Tuesday, July 20, 2010

Rudolf Bauer and Hilla von Rebay

 Rudolf Bauer, Con Brio IV, 1917

Rudolf Bauer (1889-1953) was born in 1889 in Lindenwald, a town in Silesia that is now part of Poland. His family moved to Berlin in the 1890s. Bauer was an avid artist from an early age. When the moment arrived to discuss his desire to go to art school, his father, disapproving of this choice, beat him so brutally that Bauer ran away from home, never to return. In 1905 Bauer began his studies at the Berlin Academy of Art but left the Academy only a few months later to educate himself. The upshot was paintings, caricatures and comical drawings, which were published in "Berliner Tageblatt", "Ulk" and "Le Figaro".

"Der Sturm" (October 1917) with cover art by Rudolf Bauer

From 1912 Bauer contributed to the magazine and Gallery Der Sturm (The Storm) founded by Herwarth Walden and pivotal to German Expressionism and the international avant-garde. In 1915 Rudolf Bauer participated for the first time in a group show at Walden's gallery. By 1915-16 Bauer had switched to an abstract pictorial idiom, which is markedly influenced by Kandinsky. After the war ended, Bauer was a founder member of the November Group although he did not collaborate closely with the group. In the early 1920s Bauer was also preoccupied with Russian Constructivism as well as the Dutch De Stijl group. 

Hilla von Rebay, Composition I, 1915

The Baroness Hilla von Rebay, daughter of an aristocratic Prussian officer, moved in 1917 to Berlin from Zurich, where she had been studying arts. Her former lover, Jean Arp, had given her an introduction to Der Sturm the previous year. No longer romantically involved with Arp, Rebay met Bauer at the gallery and was courted by him. In 1919 they moved into a studio together at 25 Ahornallee in Berlin's fashionable Westend. This marked the beginning of their tempestuous lifelong relationship. By 1922 Bauer had shown work at about eight exhibitions mounted by Der Sturm. From 1918 he also taught at the Der Sturm art school, where Paul Klee was also an instructor. The early twenties were a prolific period for Bauer. In addition to his Non-Objective work he completed many representational pastels depicting the horrors of World War I and scenes of daily life in postwar Berlin.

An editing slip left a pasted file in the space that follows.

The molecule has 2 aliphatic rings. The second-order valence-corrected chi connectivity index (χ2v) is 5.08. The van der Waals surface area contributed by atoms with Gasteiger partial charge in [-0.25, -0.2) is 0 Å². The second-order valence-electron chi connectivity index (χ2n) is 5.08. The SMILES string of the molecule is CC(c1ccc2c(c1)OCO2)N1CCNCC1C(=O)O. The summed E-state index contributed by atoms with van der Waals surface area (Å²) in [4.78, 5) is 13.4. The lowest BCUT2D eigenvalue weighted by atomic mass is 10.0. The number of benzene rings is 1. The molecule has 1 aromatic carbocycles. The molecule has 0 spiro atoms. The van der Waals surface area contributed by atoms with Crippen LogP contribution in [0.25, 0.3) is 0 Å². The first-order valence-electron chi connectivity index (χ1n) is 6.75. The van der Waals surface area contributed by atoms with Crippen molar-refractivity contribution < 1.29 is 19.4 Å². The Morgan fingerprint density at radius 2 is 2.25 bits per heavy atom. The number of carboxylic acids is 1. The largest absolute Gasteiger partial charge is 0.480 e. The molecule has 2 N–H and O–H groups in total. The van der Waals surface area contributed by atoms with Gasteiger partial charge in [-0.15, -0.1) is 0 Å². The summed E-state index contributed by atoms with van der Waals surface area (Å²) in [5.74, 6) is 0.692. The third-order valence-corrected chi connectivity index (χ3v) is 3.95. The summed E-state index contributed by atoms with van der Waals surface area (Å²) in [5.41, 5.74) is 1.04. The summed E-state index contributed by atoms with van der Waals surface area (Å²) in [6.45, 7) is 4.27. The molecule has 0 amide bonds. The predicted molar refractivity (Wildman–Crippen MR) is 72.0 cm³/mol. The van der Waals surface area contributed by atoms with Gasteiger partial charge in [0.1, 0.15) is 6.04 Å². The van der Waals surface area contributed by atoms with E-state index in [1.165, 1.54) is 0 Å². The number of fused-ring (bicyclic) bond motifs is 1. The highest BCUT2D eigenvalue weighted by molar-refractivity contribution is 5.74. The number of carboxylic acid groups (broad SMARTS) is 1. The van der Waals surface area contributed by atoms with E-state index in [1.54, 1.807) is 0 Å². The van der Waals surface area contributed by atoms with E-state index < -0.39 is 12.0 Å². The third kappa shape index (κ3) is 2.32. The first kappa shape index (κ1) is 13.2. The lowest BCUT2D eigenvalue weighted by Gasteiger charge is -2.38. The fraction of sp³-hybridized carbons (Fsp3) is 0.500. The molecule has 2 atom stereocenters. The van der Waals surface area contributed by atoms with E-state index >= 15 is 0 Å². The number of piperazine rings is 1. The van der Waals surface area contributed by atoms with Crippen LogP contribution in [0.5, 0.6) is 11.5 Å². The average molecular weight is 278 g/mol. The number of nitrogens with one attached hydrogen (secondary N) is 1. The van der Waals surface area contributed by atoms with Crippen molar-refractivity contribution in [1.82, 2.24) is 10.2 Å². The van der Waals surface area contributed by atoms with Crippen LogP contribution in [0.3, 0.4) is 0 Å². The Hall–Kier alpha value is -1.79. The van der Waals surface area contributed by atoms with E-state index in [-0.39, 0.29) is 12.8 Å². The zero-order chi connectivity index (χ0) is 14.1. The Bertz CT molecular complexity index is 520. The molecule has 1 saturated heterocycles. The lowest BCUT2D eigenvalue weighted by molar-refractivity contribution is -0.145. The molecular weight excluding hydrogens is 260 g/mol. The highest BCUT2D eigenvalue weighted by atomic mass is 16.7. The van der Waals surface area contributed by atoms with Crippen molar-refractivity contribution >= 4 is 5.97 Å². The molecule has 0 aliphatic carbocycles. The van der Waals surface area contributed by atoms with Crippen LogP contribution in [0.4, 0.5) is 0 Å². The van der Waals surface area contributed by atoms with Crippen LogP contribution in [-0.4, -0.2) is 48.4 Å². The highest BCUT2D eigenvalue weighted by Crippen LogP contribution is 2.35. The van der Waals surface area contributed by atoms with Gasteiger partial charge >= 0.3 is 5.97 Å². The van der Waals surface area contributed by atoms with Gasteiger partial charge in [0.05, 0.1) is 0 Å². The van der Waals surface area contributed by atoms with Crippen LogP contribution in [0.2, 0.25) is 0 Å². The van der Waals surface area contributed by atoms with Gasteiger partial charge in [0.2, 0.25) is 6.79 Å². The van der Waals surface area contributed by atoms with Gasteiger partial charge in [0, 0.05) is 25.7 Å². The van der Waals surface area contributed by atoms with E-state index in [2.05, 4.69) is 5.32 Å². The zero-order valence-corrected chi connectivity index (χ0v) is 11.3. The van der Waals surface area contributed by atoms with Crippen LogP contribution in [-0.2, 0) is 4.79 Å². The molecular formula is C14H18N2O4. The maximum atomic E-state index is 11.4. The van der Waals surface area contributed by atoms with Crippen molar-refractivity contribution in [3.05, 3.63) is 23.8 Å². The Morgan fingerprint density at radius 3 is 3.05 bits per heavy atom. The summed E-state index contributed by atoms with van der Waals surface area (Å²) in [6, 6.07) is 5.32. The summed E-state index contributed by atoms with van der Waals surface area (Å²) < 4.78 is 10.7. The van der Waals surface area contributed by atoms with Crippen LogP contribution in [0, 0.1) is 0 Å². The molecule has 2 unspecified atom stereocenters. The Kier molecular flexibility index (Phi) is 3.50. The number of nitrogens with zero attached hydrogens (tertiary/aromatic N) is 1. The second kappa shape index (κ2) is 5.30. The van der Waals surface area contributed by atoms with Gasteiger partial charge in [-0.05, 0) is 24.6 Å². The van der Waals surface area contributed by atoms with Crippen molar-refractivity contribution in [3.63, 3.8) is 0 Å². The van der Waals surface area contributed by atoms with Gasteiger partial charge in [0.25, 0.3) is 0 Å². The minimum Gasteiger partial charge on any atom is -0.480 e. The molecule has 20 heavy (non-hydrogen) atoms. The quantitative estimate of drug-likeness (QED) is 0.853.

Rudolf Bauer, Untitled, c. 1920

In September of 1930, flush with money from sales of his work, Bauer decided the time was right to establish a new art salon in Berlin. Named Das Geistreich (The Realm of the Spirit), Bauer conceived it as a "temple of non-objectivity," a sanctuary where well-heeled buyers would congregate to choose works for their collections. It was the first museum in the world dedicated to Non-Objective art, featuring primarily the works of Bauer and Kandinsky. Marinetti, the Italian Futurist painter, visited Das Geistreich to inaugurate one of the exhibitions and a professional photographer was employed to document the event:

Marinetti (left) and Rudolf Bauer in Bauer's Geistreich Gallery, early 1930s

Rebay, inspired by Bauer's Das Geistreich, lobbied Solomon Guggenheim to consider founding his own museum. In 1936 Guggenheim's collection became the Solomon R. Guggenheim Foundation, with Rebay as its director.  In 1936 she organised a touring exhibition of non-representational European art that included sixty Rudolf Bauer oil paintings and watercolours.

In this photo taken in August 1945, architect Frank Lloyd Wright (left) shows the plan of Guggenheim Museum to Solomon Guggenheim and Hilla von Rebay. Baroness Rebay, was the tour de force behind the creation of the museum. She chose Frank Lloyd Wright to design the museum, and also found the current site for the museum’s residence.

In 1938, upon his return from an exhibition of his work in Paris, Bauer was arrested by the Nazis for his "degenerate" art and for speculating on the black market - meaning selling his work to Guggenheim. The previous year Bauer’s work had been included in the infamous Degenerate Art show in Munich. Upon his arrest Bauer was held in a Gestapo prison for several months, as Rebay and Guggenheim worked to free him.  In 1939, traveling with a suitcase filled with cash and escorted by her uncle who was a General in the German Army, the Baroness was able to purchase Bauer's unconditional release and deportation to the United States with his entire household and studio intact. It is also rumored that Marinetti, who had the ear of Mussolini, put in a good word for the incarcerated artist. Bauer arrived in New York a conquering hero of the artworld, with invitations to lecture on Non-Objective Art at both Harvard and Yale. 

Rudolf Bauer, Pink Circle, 1938

Rudolf Bauer's work was exhibited several times at the Guggenheim Foundation before his death in 1952. His work, which had been consigned to virtual oblivion after 1960 in both the US and Europe, has been enjoying a renascence of interest worldwide since the 1980s. You can see many more of his works at Weinstein Gallery.

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